The ridiculously wealthy and eligible bachelor is the heir to SalMar, a family-founded business that is one of the world’s largest producers of farmed salmon.
Witzøe, whose net worth is estimated to be $1.1 billion, earned the title of Norway’s youngest billionaire in 2013 after his father transferred all ownership of SalMar to his son in order to avoid a large inheritance tax, Undercurrent News reported. He had just finished high school the year before.
Witzøe appears to be quite involved with the family business and has previously worked as a milker at SalMar’s fish farms in Freya.
Witzøe had previously dabbled in real estate investments and worked for MGM Property, according to Norway’s Adressa.
However, Witzøe’s fortune is mainly derived from his holdings in Salmar, which was valued at nearly 14.5 billion krona ($1.7 billion) at the Oslo Stock Exchange in 2014.
SalMar also has a huge stake in Scottish Sea Farms, Great Britain’s second-largest salmon farmer.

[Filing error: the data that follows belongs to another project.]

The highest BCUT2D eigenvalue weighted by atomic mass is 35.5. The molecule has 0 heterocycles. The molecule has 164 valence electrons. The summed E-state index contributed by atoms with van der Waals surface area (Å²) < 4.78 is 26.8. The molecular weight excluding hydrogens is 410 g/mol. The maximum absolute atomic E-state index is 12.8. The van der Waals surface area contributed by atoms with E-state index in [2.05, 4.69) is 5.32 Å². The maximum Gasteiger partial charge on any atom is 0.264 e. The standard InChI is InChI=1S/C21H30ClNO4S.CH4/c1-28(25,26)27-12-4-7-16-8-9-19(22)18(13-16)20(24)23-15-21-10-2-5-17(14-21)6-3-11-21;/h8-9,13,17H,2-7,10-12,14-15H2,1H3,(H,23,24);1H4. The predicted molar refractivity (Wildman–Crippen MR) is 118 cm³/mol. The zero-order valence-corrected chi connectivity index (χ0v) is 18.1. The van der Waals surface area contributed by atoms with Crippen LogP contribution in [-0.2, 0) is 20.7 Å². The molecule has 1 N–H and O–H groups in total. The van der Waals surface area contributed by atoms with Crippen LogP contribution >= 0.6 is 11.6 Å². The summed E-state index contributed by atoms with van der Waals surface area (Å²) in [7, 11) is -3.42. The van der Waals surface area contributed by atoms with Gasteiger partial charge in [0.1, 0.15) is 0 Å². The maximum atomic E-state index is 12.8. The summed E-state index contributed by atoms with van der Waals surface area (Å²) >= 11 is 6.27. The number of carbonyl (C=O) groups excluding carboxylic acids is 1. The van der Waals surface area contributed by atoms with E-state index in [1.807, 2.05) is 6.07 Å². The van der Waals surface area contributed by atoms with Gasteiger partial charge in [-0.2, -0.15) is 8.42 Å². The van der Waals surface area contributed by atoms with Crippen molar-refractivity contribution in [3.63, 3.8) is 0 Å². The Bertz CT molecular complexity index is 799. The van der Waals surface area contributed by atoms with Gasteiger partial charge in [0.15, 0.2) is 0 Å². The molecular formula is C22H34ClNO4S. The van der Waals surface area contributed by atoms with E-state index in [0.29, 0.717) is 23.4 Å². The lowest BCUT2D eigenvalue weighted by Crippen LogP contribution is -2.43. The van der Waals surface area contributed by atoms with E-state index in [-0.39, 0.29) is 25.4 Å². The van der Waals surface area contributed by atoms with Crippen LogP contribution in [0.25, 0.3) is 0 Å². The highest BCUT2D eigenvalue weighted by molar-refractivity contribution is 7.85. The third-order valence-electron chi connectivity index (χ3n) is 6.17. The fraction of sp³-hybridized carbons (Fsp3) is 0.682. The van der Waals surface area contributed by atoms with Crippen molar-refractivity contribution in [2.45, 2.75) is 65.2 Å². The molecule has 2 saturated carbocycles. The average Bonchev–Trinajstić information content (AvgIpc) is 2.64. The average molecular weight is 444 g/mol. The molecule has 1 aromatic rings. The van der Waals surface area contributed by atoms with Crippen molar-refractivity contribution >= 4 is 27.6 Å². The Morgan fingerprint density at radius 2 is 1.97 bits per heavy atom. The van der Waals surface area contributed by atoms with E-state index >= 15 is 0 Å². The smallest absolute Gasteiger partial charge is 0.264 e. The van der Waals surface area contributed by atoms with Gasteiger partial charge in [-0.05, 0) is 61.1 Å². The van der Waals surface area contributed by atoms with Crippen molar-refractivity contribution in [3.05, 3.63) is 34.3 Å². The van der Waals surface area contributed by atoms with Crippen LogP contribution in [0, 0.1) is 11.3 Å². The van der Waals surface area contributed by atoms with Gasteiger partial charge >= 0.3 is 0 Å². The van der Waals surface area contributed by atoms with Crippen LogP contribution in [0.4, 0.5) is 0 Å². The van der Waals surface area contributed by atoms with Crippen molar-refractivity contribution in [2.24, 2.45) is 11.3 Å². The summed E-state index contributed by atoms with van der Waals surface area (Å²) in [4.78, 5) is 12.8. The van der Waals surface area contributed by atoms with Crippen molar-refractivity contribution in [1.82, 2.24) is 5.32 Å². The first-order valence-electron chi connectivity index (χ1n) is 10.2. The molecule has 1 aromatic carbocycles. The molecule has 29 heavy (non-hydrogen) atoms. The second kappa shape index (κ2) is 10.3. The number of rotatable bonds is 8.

The young Witzøe billionaire appears to stay out of the spotlight and keeps a very low-key profile.
His Instagram account includes a few pictures that gives users a glimpse into the life of a seemingly well-grounded heir to a massive fortune.
Witzøe along with two other Norwegian sisters are the three youngest billionaires in the world and are all coincidentally heirs to Norwegian family-owned corporations.
Kerry Dolan, assistant managing editor of Forbes, told the Telegraph:
“Their fortune is all inherited, but it is remarkable that the three youngest billionaires on the list are Norwegian.”
Alexandra Andresen, 19, recently made headlines for being the youngest billionaire in the world with a family fortune originally founded in the tobacco industry. She and her older sister Katharina Andresen, 20, are both ranked 1,476th on Forbes’ list this year with a net worth of $1.2 billion.
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